# What does the colon (:) mean in conjunction with material implication?

Errol E. Harris does an excellent job of explaining dialectical logic in Formal, Transcendental, and Dialectical Thinking, but in the section on formal logic, he assumes a familiarity with symbolic logic that I do not possess. While I have dug up the meaning of most symbols from some of my decades-old books on logic, he occasionally uses colons (:) in ways that have me confused. The following argument, from p. 39, in particular has proven difficult for me to make sense of.

He describes the schema as "If P, and if P then Q, then Q". The notation he uses is:

``````p ⸱ p ⸧ q: ⸧ :q
``````

My question is, what do the colons (:) represent here? I speculated that the first designates the two statements joined by an "and" constitute a set implying Q, but this still leaves me puzzled as to what the second colon means.

Further, he argues this is a tautology, represented as:

``````p ⸧ q ⸱ ⸧ p ⸧ q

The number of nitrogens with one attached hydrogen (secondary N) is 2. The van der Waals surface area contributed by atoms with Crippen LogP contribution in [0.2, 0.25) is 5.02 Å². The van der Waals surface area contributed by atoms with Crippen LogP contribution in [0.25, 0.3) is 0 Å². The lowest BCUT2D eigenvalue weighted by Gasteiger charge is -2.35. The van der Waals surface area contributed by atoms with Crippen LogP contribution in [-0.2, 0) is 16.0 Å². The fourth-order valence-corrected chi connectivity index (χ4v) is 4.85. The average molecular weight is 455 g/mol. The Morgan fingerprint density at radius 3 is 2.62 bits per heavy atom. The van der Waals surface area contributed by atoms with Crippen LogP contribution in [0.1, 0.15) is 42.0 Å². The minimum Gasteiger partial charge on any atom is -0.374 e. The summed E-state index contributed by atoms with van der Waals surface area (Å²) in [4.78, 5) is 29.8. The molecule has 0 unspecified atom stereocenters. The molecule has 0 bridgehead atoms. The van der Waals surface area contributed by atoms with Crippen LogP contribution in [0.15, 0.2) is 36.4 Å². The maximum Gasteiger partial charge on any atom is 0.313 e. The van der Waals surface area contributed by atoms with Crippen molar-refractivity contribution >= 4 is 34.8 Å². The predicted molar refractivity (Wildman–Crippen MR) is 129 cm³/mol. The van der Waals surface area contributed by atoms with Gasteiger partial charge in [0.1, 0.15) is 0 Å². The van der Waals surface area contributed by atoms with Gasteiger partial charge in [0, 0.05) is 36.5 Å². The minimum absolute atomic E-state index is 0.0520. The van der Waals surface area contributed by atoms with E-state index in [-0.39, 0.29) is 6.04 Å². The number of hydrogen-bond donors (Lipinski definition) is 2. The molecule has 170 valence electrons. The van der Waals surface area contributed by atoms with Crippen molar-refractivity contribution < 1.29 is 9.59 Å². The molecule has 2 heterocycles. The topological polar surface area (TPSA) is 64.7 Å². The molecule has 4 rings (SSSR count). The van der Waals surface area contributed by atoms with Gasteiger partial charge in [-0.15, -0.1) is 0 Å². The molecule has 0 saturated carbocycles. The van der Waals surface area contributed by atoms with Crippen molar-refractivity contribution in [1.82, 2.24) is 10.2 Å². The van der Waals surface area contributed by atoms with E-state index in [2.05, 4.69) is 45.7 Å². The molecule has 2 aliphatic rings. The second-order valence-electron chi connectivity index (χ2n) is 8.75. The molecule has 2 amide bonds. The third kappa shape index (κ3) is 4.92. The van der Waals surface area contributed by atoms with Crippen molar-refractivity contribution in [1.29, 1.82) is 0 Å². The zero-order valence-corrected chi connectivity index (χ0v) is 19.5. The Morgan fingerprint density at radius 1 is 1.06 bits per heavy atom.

``````

What does the material implication following the "and" mean here? It seems like this places a material implication without anything in front of it. What does that mean?

Thank you to anyone who can clear this up for me!

• It's a different (and I think "old fashioned") notation instead of using parentheses. See math.stackexchange.com/questions/311871/… Commented Feb 11, 2020 at 22:14
• My guess based on natural language: (p ∧ (p → q)) → q and (p → q) ↔ (p → q).
– J D
Commented Feb 11, 2020 at 22:57
• This is not too old-fashioned, an equivalent remains in math. p, p -> q => q. Fatter arrows (turnstiles with more prongs, etc.) bind later, and in the notation above, operators surrounded by more dots bind later. Commented Feb 12, 2020 at 0:11
• Commented Feb 12, 2020 at 7:03

It's a terrible and outdated system of notation where dots (`.`) and colons (`:`) function both as conjunctions and as parentheses.

When a `.` or `:` occurs between expressions, it denotes conjunction. For example, `p ⸱ p ⸧ q` means `p ∧ (p ⸧ q)`.